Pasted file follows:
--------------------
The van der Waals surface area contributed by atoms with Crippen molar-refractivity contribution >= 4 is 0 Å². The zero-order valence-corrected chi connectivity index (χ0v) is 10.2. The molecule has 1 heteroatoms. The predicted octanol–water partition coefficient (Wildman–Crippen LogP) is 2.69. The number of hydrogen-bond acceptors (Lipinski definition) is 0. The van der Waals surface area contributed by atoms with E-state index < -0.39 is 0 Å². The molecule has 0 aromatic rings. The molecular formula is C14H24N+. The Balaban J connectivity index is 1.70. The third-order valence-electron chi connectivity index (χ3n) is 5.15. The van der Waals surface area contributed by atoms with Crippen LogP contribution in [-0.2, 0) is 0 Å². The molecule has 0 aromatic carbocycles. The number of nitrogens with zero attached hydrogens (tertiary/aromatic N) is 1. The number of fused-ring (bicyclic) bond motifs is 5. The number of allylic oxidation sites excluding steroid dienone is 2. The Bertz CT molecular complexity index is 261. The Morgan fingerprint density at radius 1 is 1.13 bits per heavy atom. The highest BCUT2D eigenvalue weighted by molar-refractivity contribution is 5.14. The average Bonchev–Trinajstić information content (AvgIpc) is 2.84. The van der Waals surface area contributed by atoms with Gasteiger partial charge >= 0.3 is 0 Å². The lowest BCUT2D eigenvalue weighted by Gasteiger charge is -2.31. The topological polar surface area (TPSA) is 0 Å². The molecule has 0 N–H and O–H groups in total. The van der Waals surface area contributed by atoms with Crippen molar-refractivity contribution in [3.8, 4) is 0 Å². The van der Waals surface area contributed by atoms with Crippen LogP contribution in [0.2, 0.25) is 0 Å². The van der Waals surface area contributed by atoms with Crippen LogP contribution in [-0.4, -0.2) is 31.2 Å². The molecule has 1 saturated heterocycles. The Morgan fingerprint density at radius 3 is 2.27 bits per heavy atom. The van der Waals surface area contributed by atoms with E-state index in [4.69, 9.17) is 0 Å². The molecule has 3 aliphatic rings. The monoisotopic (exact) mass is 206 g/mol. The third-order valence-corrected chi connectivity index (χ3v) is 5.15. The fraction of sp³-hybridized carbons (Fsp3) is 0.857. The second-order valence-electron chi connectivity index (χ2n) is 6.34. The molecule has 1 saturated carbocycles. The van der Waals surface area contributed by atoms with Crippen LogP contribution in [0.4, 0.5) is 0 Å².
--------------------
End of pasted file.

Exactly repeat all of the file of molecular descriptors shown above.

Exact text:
The van der Waals surface area contributed by atoms with Crippen molar-refractivity contribution >= 4 is 0 Å². The zero-order valence-corrected chi connectivity index (χ0v) is 10.2. The molecule has 1 heteroatoms. The predicted octanol–water partition coefficient (Wildman–Crippen LogP) is 2.69. The number of hydrogen-bond acceptors (Lipinski definition) is 0. The van der Waals surface area contributed by atoms with E-state index < -0.39 is 0 Å². The molecule has 0 aromatic rings. The molecular formula is C14H24N+. The Balaban J connectivity index is 1.70. The third-order valence-electron chi connectivity index (χ3n) is 5.15. The van der Waals surface area contributed by atoms with Crippen LogP contribution in [-0.2, 0) is 0 Å². The molecule has 0 aromatic carbocycles. The number of nitrogens with zero attached hydrogens (tertiary/aromatic N) is 1. The number of fused-ring (bicyclic) bond motifs is 5. The number of allylic oxidation sites excluding steroid dienone is 2. The Bertz CT molecular complexity index is 261. The Morgan fingerprint density at radius 1 is 1.13 bits per heavy atom. The highest BCUT2D eigenvalue weighted by molar-refractivity contribution is 5.14. The average Bonchev–Trinajstić information content (AvgIpc) is 2.84. The van der Waals surface area contributed by atoms with Gasteiger partial charge >= 0.3 is 0 Å². The lowest BCUT2D eigenvalue weighted by Gasteiger charge is -2.31. The topological polar surface area (TPSA) is 0 Å². The molecule has 0 N–H and O–H groups in total. The van der Waals surface area contributed by atoms with Crippen molar-refractivity contribution in [3.8, 4) is 0 Å². The van der Waals surface area contributed by atoms with Crippen LogP contribution in [0.2, 0.25) is 0 Å². The van der Waals surface area contributed by atoms with Crippen LogP contribution in [-0.4, -0.2) is 31.2 Å². The molecule has 1 saturated heterocycles. The Morgan fingerprint density at radius 3 is 2.27 bits per heavy atom. The van der Waals surface area contributed by atoms with E-state index in [4.69, 9.17) is 0 Å². The molecule has 3 aliphatic rings. The monoisotopic (exact) mass is 206 g/mol. The third-order valence-corrected chi connectivity index (χ3v) is 5.15. The fraction of sp³-hybridized carbons (Fsp3) is 0.857. The second-order valence-electron chi connectivity index (χ2n) is 6.34. The molecule has 1 saturated carbocycles. The van der Waals surface area contributed by atoms with Crippen LogP contribution in [0.4, 0.5) is 0 Å².